By Jordi Zamora (AFP) – 5 hours ago
PORT-AU-PRINCE — It will be difficult to convince Haitians to spend extra money and rebuild their quake-ravaged country with structures able to withstand another powerful earthquake, experts said Friday.
Some 170,000 people were killed in the devastating January 12 quake that toppled weak buildings across the Haitian capital.
Two fault lines run under the island of Hispaniola, which Haiti shares with the Dominican Republic, but Haitians have long forgotten about the danger of earthquakes.
“Between six and eight generations of people have gone by who lived with no awareness of earthquakes,” Haitian engineer Hans Zennid told AFP.
The previous earthquakes known to have struck the island nation took place in 1742, 1772 and 1842, said Zennid. The 1842 quake was so devastating it forced the government to move the capital from Cap Haitien to its current location.
Despite the devastation, President Rene Preval has said that Port-au-Prince will continue being Haiti’s capital.
The presidential palace, built in the 1920s, the Congress building, and virtually every ministry building collapsed when the magnitude 7.0 earthquake struck.
However an 11-floor building belonging to the telephone company towers over the rubble, largely intact.
Zennid was the engineer responsible for making sure that building was earthquake-ready.
“From the start I planned to make the building strong enough to resist a magnitude 6.0 earthquake, because the possibilities of a 7 (magnitude) like the one that just happened is something that happens every 150 years,” said Zennid, as he surveyed the building.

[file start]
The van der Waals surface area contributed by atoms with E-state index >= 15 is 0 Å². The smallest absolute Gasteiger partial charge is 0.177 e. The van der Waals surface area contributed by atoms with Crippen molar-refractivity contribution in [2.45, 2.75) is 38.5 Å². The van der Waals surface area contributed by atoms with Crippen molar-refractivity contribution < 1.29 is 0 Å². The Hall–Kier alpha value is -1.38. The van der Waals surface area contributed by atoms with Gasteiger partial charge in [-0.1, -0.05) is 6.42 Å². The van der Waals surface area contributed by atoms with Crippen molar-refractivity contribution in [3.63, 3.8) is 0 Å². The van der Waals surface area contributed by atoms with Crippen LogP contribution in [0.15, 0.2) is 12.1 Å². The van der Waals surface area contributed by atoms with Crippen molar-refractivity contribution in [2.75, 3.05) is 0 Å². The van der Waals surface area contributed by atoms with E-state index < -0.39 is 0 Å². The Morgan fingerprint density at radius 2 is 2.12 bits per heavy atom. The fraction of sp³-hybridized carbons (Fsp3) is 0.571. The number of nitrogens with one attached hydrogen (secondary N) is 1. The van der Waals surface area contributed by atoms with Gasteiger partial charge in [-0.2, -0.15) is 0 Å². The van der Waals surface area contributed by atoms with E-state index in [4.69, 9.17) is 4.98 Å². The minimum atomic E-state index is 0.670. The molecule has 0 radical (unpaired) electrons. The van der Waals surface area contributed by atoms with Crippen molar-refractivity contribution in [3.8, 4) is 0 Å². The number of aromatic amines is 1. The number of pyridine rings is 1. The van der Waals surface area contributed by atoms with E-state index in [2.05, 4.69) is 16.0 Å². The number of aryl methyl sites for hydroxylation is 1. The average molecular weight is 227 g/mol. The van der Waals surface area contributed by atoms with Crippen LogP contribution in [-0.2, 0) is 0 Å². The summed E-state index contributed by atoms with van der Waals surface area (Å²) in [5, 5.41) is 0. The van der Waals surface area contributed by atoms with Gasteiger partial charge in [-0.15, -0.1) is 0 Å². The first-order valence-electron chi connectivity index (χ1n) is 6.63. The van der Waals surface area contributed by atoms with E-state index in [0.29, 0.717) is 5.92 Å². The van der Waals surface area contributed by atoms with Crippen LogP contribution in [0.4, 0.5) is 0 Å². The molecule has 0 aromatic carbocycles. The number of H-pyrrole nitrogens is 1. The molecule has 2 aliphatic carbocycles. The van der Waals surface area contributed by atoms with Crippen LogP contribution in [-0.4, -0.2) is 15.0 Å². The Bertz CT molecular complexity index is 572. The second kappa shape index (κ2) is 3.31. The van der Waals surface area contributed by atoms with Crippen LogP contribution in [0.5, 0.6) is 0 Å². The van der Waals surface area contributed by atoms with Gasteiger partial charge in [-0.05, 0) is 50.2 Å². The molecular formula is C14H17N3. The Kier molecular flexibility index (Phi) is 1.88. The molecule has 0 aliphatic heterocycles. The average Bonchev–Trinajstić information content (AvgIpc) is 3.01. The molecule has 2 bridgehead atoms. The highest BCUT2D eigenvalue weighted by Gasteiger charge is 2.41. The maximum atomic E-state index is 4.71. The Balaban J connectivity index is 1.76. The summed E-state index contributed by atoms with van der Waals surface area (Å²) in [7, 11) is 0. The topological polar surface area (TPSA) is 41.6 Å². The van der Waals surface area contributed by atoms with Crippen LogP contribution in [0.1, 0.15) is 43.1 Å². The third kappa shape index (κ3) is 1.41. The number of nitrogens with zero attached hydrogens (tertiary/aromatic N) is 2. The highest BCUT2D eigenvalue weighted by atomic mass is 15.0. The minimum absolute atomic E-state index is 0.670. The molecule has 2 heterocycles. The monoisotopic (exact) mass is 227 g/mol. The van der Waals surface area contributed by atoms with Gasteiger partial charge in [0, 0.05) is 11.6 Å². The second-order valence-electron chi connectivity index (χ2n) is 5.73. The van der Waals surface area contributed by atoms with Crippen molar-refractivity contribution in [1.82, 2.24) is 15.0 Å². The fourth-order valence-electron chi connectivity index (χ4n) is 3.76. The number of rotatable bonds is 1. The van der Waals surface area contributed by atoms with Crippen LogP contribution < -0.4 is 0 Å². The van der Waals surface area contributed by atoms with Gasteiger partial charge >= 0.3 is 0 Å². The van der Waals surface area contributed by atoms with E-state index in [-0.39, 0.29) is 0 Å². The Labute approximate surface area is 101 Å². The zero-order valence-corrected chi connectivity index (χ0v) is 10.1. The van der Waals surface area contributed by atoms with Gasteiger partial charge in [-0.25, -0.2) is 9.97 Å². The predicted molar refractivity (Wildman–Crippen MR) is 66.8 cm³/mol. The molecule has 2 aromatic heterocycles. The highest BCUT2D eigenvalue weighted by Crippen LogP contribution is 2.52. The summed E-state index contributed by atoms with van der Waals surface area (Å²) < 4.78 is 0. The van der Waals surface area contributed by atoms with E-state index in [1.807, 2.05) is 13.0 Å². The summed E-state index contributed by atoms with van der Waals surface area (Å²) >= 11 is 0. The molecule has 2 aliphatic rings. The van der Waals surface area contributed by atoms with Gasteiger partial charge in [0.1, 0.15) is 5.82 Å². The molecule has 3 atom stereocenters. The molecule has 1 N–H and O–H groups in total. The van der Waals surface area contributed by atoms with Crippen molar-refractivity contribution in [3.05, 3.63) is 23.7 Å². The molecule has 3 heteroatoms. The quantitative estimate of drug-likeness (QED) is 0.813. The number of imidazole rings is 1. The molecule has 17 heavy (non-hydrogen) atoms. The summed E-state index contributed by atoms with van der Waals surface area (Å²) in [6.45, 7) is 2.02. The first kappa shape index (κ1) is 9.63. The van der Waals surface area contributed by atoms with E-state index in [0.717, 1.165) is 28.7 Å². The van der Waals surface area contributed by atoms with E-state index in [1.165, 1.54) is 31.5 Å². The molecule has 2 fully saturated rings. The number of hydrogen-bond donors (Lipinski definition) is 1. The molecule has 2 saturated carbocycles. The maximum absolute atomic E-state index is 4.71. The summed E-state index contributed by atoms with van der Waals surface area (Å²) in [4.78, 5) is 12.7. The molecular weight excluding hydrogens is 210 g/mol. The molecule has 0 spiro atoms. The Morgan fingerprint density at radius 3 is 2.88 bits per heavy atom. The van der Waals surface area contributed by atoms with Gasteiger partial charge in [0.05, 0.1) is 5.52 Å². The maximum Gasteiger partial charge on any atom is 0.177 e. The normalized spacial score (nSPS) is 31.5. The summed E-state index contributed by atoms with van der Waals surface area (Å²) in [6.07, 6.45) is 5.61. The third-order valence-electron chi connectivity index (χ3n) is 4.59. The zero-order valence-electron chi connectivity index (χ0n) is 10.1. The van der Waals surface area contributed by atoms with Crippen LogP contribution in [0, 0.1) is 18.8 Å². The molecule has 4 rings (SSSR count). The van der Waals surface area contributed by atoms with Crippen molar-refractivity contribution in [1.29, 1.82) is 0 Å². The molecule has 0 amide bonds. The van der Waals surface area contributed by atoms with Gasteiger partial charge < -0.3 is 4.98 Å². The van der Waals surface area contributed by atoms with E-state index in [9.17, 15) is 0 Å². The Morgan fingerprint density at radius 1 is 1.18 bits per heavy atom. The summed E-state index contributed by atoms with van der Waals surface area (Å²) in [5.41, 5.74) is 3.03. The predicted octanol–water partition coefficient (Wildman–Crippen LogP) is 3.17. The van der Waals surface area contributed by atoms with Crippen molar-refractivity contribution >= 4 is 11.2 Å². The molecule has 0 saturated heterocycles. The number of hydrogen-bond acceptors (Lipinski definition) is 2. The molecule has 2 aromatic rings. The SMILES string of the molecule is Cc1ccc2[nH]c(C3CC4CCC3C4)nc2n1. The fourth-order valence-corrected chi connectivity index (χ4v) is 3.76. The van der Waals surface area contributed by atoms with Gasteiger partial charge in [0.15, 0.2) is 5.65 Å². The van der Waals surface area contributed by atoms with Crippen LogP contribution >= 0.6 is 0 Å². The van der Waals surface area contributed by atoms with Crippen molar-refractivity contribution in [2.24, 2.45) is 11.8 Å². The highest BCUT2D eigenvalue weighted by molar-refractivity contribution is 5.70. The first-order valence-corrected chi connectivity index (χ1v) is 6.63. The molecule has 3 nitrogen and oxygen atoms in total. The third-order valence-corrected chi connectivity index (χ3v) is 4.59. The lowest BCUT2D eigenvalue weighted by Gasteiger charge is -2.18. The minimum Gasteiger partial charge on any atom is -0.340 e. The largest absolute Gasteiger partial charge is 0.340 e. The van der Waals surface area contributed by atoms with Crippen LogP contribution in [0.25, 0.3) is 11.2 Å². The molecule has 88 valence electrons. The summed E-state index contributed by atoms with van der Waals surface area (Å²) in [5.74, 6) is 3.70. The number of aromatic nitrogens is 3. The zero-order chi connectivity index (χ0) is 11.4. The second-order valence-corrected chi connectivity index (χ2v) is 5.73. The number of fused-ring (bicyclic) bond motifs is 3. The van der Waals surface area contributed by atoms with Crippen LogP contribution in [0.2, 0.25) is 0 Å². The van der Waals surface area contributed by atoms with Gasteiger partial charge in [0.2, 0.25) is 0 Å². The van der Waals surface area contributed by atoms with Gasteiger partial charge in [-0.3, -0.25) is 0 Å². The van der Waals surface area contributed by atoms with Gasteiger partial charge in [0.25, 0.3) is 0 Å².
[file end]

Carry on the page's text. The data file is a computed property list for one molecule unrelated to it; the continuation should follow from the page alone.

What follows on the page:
A report by US structural engineers giving people the green light to use the building is posted at the entrance, perhaps to ease the fears of workers desperately seeking a semblance of normality. The report said that only one of the pillars suffered minimum damage.
Zennid said he increased the building’s strength after a soil analysis.
“When we began to lay the building foundation and I analyzed the soil quality, I added 20 percent to the security level, which allowed it to resist a 7.3,” he said.
That meant adding 15 percent more reinforced concrete and steel to the foundation, which meant increasing the cost by some 150,000 dollars.
At first his employers “were upset, but in the end they accepted the price increase,” he said.
Haiti’s elegant presidential palace can be rebuilt on the same site, even keeping the same style, Zennid said, but engineers will have to completely re-work the building’s foundation.
That also applies to the vast majority of homes in Port-au-Prince, including the most luxurious mansions and hotels, many of which collapsed when the quake struck, he said.
As in most underdeveloped countries, even rich Haitians tend to expand their homes in stages instead of building them according to a single, structurally sound blueprint.
In order to do that builders need a large pot of money, and “there is no tradition of home loans here,” said French architect Christian Dutour, who has carried out several projects in Haiti.
It will be difficult to explain the importance of proper building codes to a population that overwhelmingly lives below the poverty line.
In the noisy, chaotic streets of Port-au-Prince, street vendors are already selling metal rods salvaged from the earthquake rubble.
According to the US Geological Survey (USGS), which tracks earthquakes around the world, Haiti’s quake could represent the beginning of a new cycle of earthquakes after nearly 170 years of geological peace.
The quake’s epicenter was just 25 kilometers (15 miles) from Haiti and struck at a very shallow depth of 13 kilometers (eight miles).
The USGS estimated recently that there was a 25 percent probability that one or several magnitude 6 aftershocks could strike in the coming weeks, although they will space out more and more over time.
The January 12 quake freed much of the tension accumulated on one portion of the Enriquillo-Plantain Garden fault, which runs along the southern portion of Hispaniola — but another segment east of the epicenter and adjacent to Haiti’s capital Port-au-Prince has barely moved, according to the USGS.
“We are sitting on a powder keg,” geologist Claude Prepetit, an engineer from the Haitian Mines and Energy bureau, told AFP.
“We are faced with the threat of future earthquakes and have to decentralize, and depopulate Port-au-Prince,” he said.